I drove back east to the Tell City exit, then dropped south. Mammatus were visible above the fall colors (below left) and I was on an easy intercept course for the storm's circulation (below center). My first view of the storm along the Ohio river was stunning - a classic-looking supercell (below right).

I quickly stopped and got cameras zoomed in on the lowerings under the base - which upon closer inspection were not rotating, but rather being undercut and pushed along by outflow (below left and right).

The storm continued to look outflow-dominant and undercut as it rapidly approached me (below left and left-center), finally taking on a donut-shape with a heavy precip core descending in the center (below right-center). The time-lapse video of this is impressive. Finally, the precip and gusty outflow reached me, spinning up a small gustnado next to the car along with kicking up all sorts of debris (below right).

Due to the curving 2-lane roads and the very fast storm speeds, I abandoned this storm after it passed me, focusing my sights on the next supercell in the line to the southwest of Owensboro. The storm was visible and blocking out the sun to the southwest (below left). As I crossed the Ohio River near Tell City, I looked back to get a nice sunlit view of my first storm (below center). As I approached Owensboro, the storm structure was impressive (below right).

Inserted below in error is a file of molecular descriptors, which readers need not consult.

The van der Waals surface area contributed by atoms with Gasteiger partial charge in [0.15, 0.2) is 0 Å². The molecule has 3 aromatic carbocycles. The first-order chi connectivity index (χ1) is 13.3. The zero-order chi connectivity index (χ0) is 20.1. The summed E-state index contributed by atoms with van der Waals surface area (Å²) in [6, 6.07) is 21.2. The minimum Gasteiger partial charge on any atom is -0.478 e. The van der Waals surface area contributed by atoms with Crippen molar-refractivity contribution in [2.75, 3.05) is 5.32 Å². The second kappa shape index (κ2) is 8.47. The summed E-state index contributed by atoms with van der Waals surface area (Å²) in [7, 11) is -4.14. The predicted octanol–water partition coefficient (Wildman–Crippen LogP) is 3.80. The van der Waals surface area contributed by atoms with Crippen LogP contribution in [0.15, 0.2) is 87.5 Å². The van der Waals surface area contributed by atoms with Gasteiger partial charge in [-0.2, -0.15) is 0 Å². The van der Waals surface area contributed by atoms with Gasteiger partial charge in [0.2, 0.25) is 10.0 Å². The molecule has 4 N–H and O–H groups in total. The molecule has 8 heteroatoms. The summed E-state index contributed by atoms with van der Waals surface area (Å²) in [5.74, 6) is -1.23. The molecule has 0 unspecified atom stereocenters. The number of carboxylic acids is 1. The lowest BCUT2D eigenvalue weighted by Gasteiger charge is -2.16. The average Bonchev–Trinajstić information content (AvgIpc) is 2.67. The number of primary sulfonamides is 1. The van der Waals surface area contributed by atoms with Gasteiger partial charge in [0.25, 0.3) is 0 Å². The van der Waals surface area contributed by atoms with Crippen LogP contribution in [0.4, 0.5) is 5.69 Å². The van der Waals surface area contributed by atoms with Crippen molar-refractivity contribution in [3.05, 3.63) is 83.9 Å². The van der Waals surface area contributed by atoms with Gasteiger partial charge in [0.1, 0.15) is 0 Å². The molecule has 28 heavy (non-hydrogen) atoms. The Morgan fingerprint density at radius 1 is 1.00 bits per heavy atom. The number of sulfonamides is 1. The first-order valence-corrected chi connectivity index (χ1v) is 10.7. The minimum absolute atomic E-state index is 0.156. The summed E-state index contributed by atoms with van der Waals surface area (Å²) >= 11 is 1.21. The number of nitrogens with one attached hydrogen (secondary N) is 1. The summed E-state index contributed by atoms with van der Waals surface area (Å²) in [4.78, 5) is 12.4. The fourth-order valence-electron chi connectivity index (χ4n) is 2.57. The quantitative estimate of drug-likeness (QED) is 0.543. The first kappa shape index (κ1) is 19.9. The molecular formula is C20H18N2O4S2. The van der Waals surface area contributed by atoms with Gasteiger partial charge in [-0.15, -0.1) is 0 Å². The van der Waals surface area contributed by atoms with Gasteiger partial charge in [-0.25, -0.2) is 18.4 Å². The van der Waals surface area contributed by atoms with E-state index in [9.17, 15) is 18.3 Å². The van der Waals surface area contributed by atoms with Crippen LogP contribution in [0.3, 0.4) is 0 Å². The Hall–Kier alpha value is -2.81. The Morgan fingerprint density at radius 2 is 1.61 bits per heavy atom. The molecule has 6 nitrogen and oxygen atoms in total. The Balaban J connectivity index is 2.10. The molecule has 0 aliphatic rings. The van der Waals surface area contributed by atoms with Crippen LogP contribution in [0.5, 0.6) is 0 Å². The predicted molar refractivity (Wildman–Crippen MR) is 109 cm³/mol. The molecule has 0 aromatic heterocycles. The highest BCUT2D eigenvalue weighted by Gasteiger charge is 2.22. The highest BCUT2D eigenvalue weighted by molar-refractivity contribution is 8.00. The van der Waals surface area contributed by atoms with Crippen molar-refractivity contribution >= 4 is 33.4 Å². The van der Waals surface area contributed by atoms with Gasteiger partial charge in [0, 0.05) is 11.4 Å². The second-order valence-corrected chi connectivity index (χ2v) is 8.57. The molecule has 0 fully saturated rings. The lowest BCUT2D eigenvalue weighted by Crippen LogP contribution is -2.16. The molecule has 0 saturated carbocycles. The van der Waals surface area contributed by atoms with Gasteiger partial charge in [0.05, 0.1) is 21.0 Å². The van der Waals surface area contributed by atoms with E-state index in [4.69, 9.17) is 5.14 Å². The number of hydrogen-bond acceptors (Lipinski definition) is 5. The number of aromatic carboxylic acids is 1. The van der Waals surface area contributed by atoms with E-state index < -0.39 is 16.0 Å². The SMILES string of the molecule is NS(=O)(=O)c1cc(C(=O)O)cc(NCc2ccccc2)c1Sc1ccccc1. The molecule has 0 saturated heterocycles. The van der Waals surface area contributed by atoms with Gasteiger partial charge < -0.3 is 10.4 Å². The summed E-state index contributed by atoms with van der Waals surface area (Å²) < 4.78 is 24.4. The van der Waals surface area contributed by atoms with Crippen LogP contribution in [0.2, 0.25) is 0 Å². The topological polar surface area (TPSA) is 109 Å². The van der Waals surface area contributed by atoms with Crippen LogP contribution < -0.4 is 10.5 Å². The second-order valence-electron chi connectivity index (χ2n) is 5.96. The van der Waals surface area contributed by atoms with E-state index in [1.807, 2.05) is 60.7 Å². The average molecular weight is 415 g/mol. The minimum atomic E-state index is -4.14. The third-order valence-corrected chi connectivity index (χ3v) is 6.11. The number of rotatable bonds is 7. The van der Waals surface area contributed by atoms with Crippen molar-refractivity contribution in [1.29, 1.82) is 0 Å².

I arrived in downtown Owensboro as the second storm began impacting the city. Despite strong rotation indicated on radar passing directly over town, I could not confirm anything visually before strong outflow overtook me. I drove back east for a few miles inside the rain before getting this view of a non-rotating wall cloud to my south:

This storm was also racing away, so I abandoned it for yet another storm moving up from the southwest. A bell-shaped structure was visible as I approached:

I once again stopped directly in the path of where the radar-indicated rotation was approaching, but again could not see any evidence of cloud base rotation. It was getting dark, and this was my last daylight observation of any storm features.

I dropped south about 5 miles from Owensboro to get some lightning shots of the third storm, with flashes illuminating the cumulonumbus tower (below left). More supercells were moving in from the southwest, producing vivid cloud-to-ground lightning (below center and right).